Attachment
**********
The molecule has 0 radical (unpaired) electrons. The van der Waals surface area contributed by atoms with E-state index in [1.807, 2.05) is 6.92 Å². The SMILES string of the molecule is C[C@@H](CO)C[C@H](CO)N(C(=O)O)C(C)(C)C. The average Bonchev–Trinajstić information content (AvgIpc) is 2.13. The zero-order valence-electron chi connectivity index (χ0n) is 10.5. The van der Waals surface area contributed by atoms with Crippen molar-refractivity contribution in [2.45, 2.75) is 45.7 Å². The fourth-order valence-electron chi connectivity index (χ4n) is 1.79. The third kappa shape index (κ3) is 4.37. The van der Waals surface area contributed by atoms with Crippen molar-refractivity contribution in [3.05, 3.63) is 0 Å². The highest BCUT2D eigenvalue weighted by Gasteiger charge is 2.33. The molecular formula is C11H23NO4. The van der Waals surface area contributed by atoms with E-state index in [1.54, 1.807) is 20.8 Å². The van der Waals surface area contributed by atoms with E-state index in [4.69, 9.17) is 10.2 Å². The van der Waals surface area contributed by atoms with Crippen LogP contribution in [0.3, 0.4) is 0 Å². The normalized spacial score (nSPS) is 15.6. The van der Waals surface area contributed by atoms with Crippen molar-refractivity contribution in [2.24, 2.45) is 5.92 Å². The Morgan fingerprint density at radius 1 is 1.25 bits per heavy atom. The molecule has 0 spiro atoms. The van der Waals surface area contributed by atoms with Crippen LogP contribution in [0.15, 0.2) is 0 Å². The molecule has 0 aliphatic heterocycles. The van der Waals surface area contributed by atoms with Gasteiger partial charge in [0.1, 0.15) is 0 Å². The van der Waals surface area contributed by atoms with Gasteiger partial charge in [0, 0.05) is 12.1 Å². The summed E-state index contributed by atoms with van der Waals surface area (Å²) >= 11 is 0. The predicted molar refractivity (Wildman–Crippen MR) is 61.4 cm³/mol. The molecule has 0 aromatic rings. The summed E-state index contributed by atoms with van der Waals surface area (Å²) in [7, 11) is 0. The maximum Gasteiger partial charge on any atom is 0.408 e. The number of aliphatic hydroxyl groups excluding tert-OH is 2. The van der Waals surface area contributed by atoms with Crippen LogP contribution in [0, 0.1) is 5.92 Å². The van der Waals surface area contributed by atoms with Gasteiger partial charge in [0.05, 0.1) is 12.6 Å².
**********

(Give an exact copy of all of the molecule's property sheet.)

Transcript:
The molecule has 0 radical (unpaired) electrons. The van der Waals surface area contributed by atoms with E-state index in [1.807, 2.05) is 6.92 Å². The SMILES string of the molecule is C[C@@H](CO)C[C@H](CO)N(C(=O)O)C(C)(C)C. The average Bonchev–Trinajstić information content (AvgIpc) is 2.13. The zero-order valence-electron chi connectivity index (χ0n) is 10.5. The van der Waals surface area contributed by atoms with Crippen molar-refractivity contribution in [2.45, 2.75) is 45.7 Å². The fourth-order valence-electron chi connectivity index (χ4n) is 1.79. The third kappa shape index (κ3) is 4.37. The van der Waals surface area contributed by atoms with Crippen molar-refractivity contribution in [3.05, 3.63) is 0 Å². The highest BCUT2D eigenvalue weighted by Gasteiger charge is 2.33. The molecular formula is C11H23NO4. The van der Waals surface area contributed by atoms with E-state index in [1.54, 1.807) is 20.8 Å². The van der Waals surface area contributed by atoms with E-state index in [4.69, 9.17) is 10.2 Å². The van der Waals surface area contributed by atoms with Crippen LogP contribution in [0.3, 0.4) is 0 Å². The normalized spacial score (nSPS) is 15.6. The van der Waals surface area contributed by atoms with Crippen molar-refractivity contribution in [2.24, 2.45) is 5.92 Å². The Morgan fingerprint density at radius 1 is 1.25 bits per heavy atom. The molecule has 0 spiro atoms. The van der Waals surface area contributed by atoms with Crippen LogP contribution in [0.15, 0.2) is 0 Å². The molecule has 0 aliphatic heterocycles. The van der Waals surface area contributed by atoms with Gasteiger partial charge in [0.1, 0.15) is 0 Å². The van der Waals surface area contributed by atoms with Gasteiger partial charge in [0, 0.05) is 12.1 Å². The summed E-state index contributed by atoms with van der Waals surface area (Å²) >= 11 is 0. The predicted molar refractivity (Wildman–Crippen MR) is 61.4 cm³/mol. The molecule has 0 aromatic rings. The summed E-state index contributed by atoms with van der Waals surface area (Å²) in [7, 11) is 0. The maximum Gasteiger partial charge on any atom is 0.408 e. The number of aliphatic hydroxyl groups excluding tert-OH is 2. The van der Waals surface area contributed by atoms with Crippen LogP contribution in [0, 0.1) is 5.92 Å². The van der Waals surface area contributed by atoms with Gasteiger partial charge in [0.05, 0.1) is 12.6 Å².